Christmas Concert Shooter at NYC Cathedral an Immigrant Who Avoided Deportation Despite Lengthy Criminal Record

The man who fired upon people at the Cathedral of St. John the Divine in Manhattan was an immigrant from the Dominican Republic who built up a lengthy rap sheet and managed to avoid deportation.

According to an official who spoke with the New York Times, a federal immigration judge ordered Luis Manuel Vasquez Gomez to be deported in 1995 because of his long list of criminal convictions. Vasquez, however, successfully appealed the order and received a deportation waiver in 2017.

Vasquez came to the United States legally in 1976 and grew up near the cathedral. He had been living in the Bronx with his mother prior to his crime and death. His history of previous crimes included cutting a man’s hand, attempting to sell drugs to an undercover officer, and shooting at a group of officers and an unidentified woman.

Vasquez’s sister maintains that his prison experience in the 1990s, which included solitary confinement and an episode of severe beating by prison guards, and the loss of his subsequent legal resident status turned him perpetually angry and emotionally distant. She also cited the COVID-19 lockdown as a factor that recently pushed him over the edge.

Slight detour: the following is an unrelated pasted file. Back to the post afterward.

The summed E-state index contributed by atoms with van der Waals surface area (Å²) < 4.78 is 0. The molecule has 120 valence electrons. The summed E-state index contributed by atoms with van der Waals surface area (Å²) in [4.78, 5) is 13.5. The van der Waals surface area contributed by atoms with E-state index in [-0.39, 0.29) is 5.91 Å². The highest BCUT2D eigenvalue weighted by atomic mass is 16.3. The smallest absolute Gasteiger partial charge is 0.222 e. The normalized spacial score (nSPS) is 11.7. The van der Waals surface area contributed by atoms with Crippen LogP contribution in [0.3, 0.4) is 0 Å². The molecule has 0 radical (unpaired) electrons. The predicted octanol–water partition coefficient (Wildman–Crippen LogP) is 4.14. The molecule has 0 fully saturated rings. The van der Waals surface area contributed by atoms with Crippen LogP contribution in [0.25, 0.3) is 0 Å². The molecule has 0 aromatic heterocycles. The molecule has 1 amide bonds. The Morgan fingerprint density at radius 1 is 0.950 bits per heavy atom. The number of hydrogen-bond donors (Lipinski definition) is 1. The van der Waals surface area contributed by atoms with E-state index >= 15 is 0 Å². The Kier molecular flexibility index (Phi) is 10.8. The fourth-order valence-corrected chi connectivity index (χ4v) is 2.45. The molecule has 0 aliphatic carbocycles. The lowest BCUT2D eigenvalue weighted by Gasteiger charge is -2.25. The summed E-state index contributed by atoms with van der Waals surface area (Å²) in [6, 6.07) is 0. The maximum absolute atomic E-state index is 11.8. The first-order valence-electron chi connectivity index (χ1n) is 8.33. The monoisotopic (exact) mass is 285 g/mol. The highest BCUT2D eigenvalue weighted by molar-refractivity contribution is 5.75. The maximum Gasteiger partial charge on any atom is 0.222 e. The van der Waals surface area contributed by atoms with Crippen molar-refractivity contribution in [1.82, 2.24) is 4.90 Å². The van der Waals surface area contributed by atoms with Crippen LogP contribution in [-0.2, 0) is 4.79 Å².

As for the shooting, Vasquez did not harm anyone but refused to drop his gun when NYPD officers arrived at the scene. That’s when they shot him, and he later died in the hospital. NBC New York says Vasquez carried a note saying that he planned to take hostages and accused the United States of “robbing” Latin America.

He was also wearing a hat and mask depicting the Dominican Republic flag during the shooting, which took place after a Christmas concert held at the cathedral.

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